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Something new under the sun
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Something new under the sun

Something new under the sun



Anna's Hummingbird in snow work in progress by Ed Newbold

There are many traditions associated with winter weather, Christmas  and the winter holiday season.  Riding in a one-horse open sleigh is an old one.  There is a completely new one here in Seattle and the Northwest.

Of course, it’s a keeping the hummingbird feeders full and making sure they are equipped with warming devices.

Hummingbird feeder with heating pad devised by Joyce Meyer of Redmond, WA

Joyce Meyer of Redmond innovated this simple and effective way of keeping her Hummingbird feeder from freezing. Rubber bands hold on a $10 heating pad. The feeder is about as tall as the pad. Note the Anna's Hummer on the feeder.

People in and around Seattle love their newly arrived co-resident Hummingbirds. And naturally, they worry for the tiny little things when the weather gets bad.  They come up with ingenious methods for keeping the Hummingbird feeder from freezing,  (see photo) or if they are caught by surprise,  stay at home through the storm reheating the sugar water at regular intervals.

Hummingbird feeder with warming device by J. Pollack

John Pollack of NE Seattle used a night light with a night-sensor, replacing the bulb with a red one, all for less than $2. This feeder attracted birds before dawn.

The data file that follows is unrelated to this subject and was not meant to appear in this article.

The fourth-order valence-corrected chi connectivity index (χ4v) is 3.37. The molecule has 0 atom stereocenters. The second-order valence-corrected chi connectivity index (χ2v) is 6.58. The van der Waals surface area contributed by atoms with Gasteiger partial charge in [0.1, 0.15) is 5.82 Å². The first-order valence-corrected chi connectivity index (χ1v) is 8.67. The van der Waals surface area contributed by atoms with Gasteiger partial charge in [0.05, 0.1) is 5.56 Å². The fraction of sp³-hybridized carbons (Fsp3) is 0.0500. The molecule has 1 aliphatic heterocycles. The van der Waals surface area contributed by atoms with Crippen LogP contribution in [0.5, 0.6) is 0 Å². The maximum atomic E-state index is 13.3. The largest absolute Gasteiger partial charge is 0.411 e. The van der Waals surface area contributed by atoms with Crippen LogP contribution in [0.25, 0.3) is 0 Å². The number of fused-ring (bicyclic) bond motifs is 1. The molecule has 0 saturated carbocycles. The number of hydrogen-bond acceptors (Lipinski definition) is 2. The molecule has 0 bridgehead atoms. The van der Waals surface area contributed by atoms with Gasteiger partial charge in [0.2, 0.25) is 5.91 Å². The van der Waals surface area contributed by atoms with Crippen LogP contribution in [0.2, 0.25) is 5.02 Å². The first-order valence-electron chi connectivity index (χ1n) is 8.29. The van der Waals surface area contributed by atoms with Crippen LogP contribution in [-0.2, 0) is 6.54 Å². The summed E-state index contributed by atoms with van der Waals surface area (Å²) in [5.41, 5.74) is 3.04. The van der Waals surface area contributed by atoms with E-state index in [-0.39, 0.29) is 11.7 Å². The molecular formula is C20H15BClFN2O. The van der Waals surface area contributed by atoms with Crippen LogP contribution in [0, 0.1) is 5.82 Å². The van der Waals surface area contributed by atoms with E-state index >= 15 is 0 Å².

All this is new.  The Anna’s Hummingbird has been expanding its range northward since at least the 1970s and is now relatively abundant in Seattle and the urbanized Puget Sound lowlands.  It is moving north currently past Vancouver, Canada  into Southeast  Alaska and despite the fact that this is the temperate zone here with occasional tough winter storms, this is one hummingbird that doesn’t migrate.

It’s not truly known how dependent Anna’s are on hummingbird feeders, as they obviously expanded into the region prior to the advent of winter hummingbird feeding.  However, individual birds will go to great lengths to guard “their” feeder and visit feeders at very  frequent intervals in the winter. 


Anna's Hummingbird in snowy Seattle, Nov 2010 photo by Ed Newbold

Anna’s Hummingbirds are dimorphic in plumage.  The male sports a gorget and forehead and even sides of the head that are iridescent magenta.  The body is green on the back and lighter gray on the front.  The female has a small magenta throat patch bordered in black and gray.   They are larger than the Rufous Hummingbird which is the traditional hummingbird of western Washington.  Rufous Hummingbirds migrate long distances in the winter (for a hummer) to southern Mexico.  They are a warmer colored bird with the male being mostly copper-colored with an orange-red gorget.

Ed’s new painting, shown at the top of this post, celebrates the new reality of winter hummingbirds in Seattle.  A male Anna’s Hummingbird sits on a Birch tree branch with an Italian plum tree in the background.  Everything is covered in a new falling wet snow, even some of the still-hanging birch leaves.

“Anna’s in the Snow” is now available in a 12 x 16 print as well as a print for an 8 x 10 mat.  Sometime in 2011, Ed is hoping to publish a Winter-card series  and this is a candidate for that series.

1 Comment
  • Susan Windle
    Posted at 00:32h, 05 February

    What a beautiful photograph of the Anna in the snow and the consequent painting that you were inspired to paint.
    Thank you for letting us know about your Blog career … sad to see the Market working against artists, once again.

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